Genetics: How the American Lifestyle Contributes to Obesity ?
Obesity in America is a continuing crisis that is approaching epic proportions. According to recent studied by the United States Centers for Disease Control and Prevention (CDC), nearly 400,000 Americans die every year from obesity-related diseases and complications. In total, close to $1.25 billion per year is spent on health care for obesity-related costs. This paper examines the causes of obesity and medical definition of obesity. This paper also provides a survey of the lifestyle factors that have contributed to the rise in American obesity, specifically, increased food supply, lack of healthy fast foods, and an increasingly sedentary lifestyle. Research from several sources, including the CDC and a study published in the Journal of the American Medical Association (JAMA), is used to support to thesis of the paper, which is that American culture contributes to the obesity epidemic. The paper concludes by providing several recommendations for combating obesity.
For the past several decades, The average weight of Americans has been increasing. In fact, a 2004 study by the CDC ranked obesity as the "number one health risk" facing Americans. Approximately 400.000 people die each year as a result of obesity-related health issues and these health problems cost the government nearly $125 billion annually (Ogden). Even more troubling are the increasing rates of childhood obesity, which affect more than 15% of the population under 18 (Obesity in America). The consequences of obesity are many and varied. Obesity leads to lower physical activity rates, depression, social anxiety, self-esteem issues and a significant diminishment in quality of life (Obesity in America).
One in four Americans are now considered obese and Surgeon General Richard Carmona has referred to obesity as a public health "crisis" (Oliver, 2006). The truth is that American culture has created an environment that promotes obesity and discourages a healthy lifestyle. For many years now, Americans have been told that they are too fat and only getting fatter. An estimated 25% of America's children are overweight or obese, while an estimated 54% of American adults are obese, and another 22% are overweight (Hill and Peters, 1998). Yet the message doesn't seem to be getting through, and according to certain projections, America's teens are at risk of becoming the first generation in history to live a shorter lifespan than their parents (Oliver, 2006). Even First Lady, Michelle Obama, has taken up the cause with her new "Let's Move" campaign, which is designed to get children up off the couch and exercising more (Let's Move).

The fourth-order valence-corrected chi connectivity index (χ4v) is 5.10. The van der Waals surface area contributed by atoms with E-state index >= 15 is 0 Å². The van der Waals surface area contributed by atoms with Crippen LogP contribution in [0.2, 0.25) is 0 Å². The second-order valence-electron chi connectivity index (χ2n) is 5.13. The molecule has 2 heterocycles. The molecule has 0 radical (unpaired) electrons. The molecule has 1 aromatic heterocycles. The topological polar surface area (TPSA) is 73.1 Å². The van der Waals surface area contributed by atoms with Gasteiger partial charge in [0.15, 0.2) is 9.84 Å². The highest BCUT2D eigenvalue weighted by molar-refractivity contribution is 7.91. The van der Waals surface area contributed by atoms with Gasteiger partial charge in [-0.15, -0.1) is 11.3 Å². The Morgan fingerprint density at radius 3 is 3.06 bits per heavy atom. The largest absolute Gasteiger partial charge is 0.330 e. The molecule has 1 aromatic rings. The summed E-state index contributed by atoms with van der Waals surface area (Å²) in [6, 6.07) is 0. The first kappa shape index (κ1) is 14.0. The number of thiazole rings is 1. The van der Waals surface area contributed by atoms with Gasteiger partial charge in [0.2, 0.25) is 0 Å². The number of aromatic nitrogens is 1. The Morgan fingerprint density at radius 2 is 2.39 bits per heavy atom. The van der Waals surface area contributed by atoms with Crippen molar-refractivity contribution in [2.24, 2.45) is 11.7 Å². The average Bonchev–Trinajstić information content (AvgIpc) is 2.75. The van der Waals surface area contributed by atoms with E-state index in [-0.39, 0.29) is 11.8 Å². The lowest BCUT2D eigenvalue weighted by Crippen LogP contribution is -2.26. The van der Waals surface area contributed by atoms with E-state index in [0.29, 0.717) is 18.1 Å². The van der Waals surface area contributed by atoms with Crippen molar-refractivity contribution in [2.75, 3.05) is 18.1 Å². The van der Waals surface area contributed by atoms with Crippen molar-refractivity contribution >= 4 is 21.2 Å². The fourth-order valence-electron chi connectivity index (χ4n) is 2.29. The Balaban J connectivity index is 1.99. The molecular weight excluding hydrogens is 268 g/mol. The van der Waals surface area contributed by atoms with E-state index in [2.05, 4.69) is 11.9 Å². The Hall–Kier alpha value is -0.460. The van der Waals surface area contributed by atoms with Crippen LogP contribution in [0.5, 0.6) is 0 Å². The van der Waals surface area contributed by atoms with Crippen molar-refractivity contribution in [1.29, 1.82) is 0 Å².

In order to truly comprehend the obesity-related health crisis, it is necessary to understand what obesity is and how it differs from simply being overweight. Overweight and obesity are both labels for ranges of weight that are greater than what is generally considered healthy for a given height. The terms also identify ranges of weight that have been shown to increase the likelihood of certain diseases, such as heart disease and other health problems, such as high blood pressure (CDC). Recently, medical professional have begun to quantify the differences between body weight by applying the Body Mass Index (BMI) system, which is calculated based on height and weight, and gender. A person is considered overweight if they have a BMI of 25 or greater and weigh at least 10% more than the recommended for their height and body type (Obesity in America).. Obesity is defined as a body weight of 30% or more than the recommended weight and a BMI of 30 or greater (Obesity in America). One drawback of BMI measures is that, although BMI does correlate with the amount of body fat, it does not directly measure body fat. As a result, some people have a BMI number that would identify them as overweight even though they do not have excess body fat (CDC). In addition to BMI, there are other methods of determining obesity, such as measuring waist circumference, hip to waist circumference ratios, skin fold thickness tests, and ultrasound technology (CDC).